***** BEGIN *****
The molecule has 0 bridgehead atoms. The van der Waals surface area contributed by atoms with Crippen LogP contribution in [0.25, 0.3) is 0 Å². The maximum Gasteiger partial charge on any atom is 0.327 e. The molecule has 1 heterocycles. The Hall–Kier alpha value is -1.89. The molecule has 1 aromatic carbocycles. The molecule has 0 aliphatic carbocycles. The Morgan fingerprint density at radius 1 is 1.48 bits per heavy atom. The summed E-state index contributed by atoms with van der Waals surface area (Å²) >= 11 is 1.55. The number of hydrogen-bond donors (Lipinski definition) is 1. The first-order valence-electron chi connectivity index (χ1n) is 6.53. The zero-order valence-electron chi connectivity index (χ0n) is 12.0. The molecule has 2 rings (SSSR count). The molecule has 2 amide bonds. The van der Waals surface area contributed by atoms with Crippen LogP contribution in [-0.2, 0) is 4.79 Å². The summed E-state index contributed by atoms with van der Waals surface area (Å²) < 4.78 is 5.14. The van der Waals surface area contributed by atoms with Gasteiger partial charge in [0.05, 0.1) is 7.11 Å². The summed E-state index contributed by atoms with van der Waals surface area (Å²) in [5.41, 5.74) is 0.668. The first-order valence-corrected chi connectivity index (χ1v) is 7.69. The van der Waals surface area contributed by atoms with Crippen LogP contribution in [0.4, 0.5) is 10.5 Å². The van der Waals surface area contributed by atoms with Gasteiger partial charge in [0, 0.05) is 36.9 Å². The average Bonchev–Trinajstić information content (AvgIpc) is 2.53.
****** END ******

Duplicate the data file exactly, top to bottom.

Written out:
The molecule has 0 bridgehead atoms. The van der Waals surface area contributed by atoms with Crippen LogP contribution in [0.25, 0.3) is 0 Å². The maximum Gasteiger partial charge on any atom is 0.327 e. The molecule has 1 heterocycles. The Hall–Kier alpha value is -1.89. The molecule has 1 aromatic carbocycles. The molecule has 0 aliphatic carbocycles. The Morgan fingerprint density at radius 1 is 1.48 bits per heavy atom. The summed E-state index contributed by atoms with van der Waals surface area (Å²) >= 11 is 1.55. The number of hydrogen-bond donors (Lipinski definition) is 1. The first-order valence-electron chi connectivity index (χ1n) is 6.53. The zero-order valence-electron chi connectivity index (χ0n) is 12.0. The molecule has 2 rings (SSSR count). The molecule has 2 amide bonds. The van der Waals surface area contributed by atoms with Crippen LogP contribution in [-0.2, 0) is 4.79 Å². The summed E-state index contributed by atoms with van der Waals surface area (Å²) < 4.78 is 5.14. The van der Waals surface area contributed by atoms with Gasteiger partial charge in [0.05, 0.1) is 7.11 Å². The summed E-state index contributed by atoms with van der Waals surface area (Å²) in [5.41, 5.74) is 0.668. The first-order valence-corrected chi connectivity index (χ1v) is 7.69. The van der Waals surface area contributed by atoms with Crippen LogP contribution in [0.4, 0.5) is 10.5 Å². The van der Waals surface area contributed by atoms with Gasteiger partial charge in [0, 0.05) is 36.9 Å². The average Bonchev–Trinajstić information content (AvgIpc) is 2.53.